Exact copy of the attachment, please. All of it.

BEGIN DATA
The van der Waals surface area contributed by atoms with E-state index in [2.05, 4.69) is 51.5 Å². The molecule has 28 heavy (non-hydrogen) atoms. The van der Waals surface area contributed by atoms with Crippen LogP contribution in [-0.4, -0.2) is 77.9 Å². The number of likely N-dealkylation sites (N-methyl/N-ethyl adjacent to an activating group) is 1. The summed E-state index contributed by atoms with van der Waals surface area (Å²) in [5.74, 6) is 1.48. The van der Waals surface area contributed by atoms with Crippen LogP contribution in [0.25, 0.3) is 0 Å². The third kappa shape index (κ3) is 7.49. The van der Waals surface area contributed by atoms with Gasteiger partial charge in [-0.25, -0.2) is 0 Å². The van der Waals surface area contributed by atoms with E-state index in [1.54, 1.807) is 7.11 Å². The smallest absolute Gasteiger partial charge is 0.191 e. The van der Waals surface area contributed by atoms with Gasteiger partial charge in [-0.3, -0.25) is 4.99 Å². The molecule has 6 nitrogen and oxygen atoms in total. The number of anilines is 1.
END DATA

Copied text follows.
The van der Waals surface area contributed by atoms with E-state index in [2.05, 4.69) is 51.5 Å². The molecule has 28 heavy (non-hydrogen) atoms. The van der Waals surface area contributed by atoms with Crippen LogP contribution in [-0.4, -0.2) is 77.9 Å². The number of likely N-dealkylation sites (N-methyl/N-ethyl adjacent to an activating group) is 1. The summed E-state index contributed by atoms with van der Waals surface area (Å²) in [5.74, 6) is 1.48. The van der Waals surface area contributed by atoms with Crippen LogP contribution in [0.25, 0.3) is 0 Å². The third kappa shape index (κ3) is 7.49. The van der Waals surface area contributed by atoms with Gasteiger partial charge in [-0.25, -0.2) is 0 Å². The van der Waals surface area contributed by atoms with E-state index in [1.54, 1.807) is 7.11 Å². The smallest absolute Gasteiger partial charge is 0.191 e. The van der Waals surface area contributed by atoms with Gasteiger partial charge in [-0.3, -0.25) is 4.99 Å². The molecule has 6 nitrogen and oxygen atoms in total. The number of anilines is 1.